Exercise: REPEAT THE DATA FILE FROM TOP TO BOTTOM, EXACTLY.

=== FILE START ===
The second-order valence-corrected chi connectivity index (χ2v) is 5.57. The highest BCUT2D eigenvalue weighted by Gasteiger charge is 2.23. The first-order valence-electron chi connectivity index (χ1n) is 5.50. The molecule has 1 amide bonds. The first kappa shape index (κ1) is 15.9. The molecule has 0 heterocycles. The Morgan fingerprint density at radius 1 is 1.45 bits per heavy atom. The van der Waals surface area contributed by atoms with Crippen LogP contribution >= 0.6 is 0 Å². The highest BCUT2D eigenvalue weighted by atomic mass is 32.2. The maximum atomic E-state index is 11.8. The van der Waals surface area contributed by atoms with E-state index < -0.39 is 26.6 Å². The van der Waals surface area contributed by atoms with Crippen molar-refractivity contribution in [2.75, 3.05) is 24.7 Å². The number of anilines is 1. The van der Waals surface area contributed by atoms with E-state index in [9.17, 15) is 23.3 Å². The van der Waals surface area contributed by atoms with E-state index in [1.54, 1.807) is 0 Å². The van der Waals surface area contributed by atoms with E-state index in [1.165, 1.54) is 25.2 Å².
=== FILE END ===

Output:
The second-order valence-corrected chi connectivity index (χ2v) is 5.57. The highest BCUT2D eigenvalue weighted by Gasteiger charge is 2.23. The first-order valence-electron chi connectivity index (χ1n) is 5.50. The molecule has 1 amide bonds. The first kappa shape index (κ1) is 15.9. The molecule has 0 heterocycles. The Morgan fingerprint density at radius 1 is 1.45 bits per heavy atom. The van der Waals surface area contributed by atoms with Crippen LogP contribution >= 0.6 is 0 Å². The highest BCUT2D eigenvalue weighted by atomic mass is 32.2. The maximum atomic E-state index is 11.8. The van der Waals surface area contributed by atoms with E-state index < -0.39 is 26.6 Å². The van der Waals surface area contributed by atoms with Crippen molar-refractivity contribution in [2.75, 3.05) is 24.7 Å². The number of anilines is 1. The van der Waals surface area contributed by atoms with E-state index in [9.17, 15) is 23.3 Å². The van der Waals surface area contributed by atoms with E-state index in [1.54, 1.807) is 0 Å². The van der Waals surface area contributed by atoms with E-state index in [1.165, 1.54) is 25.2 Å².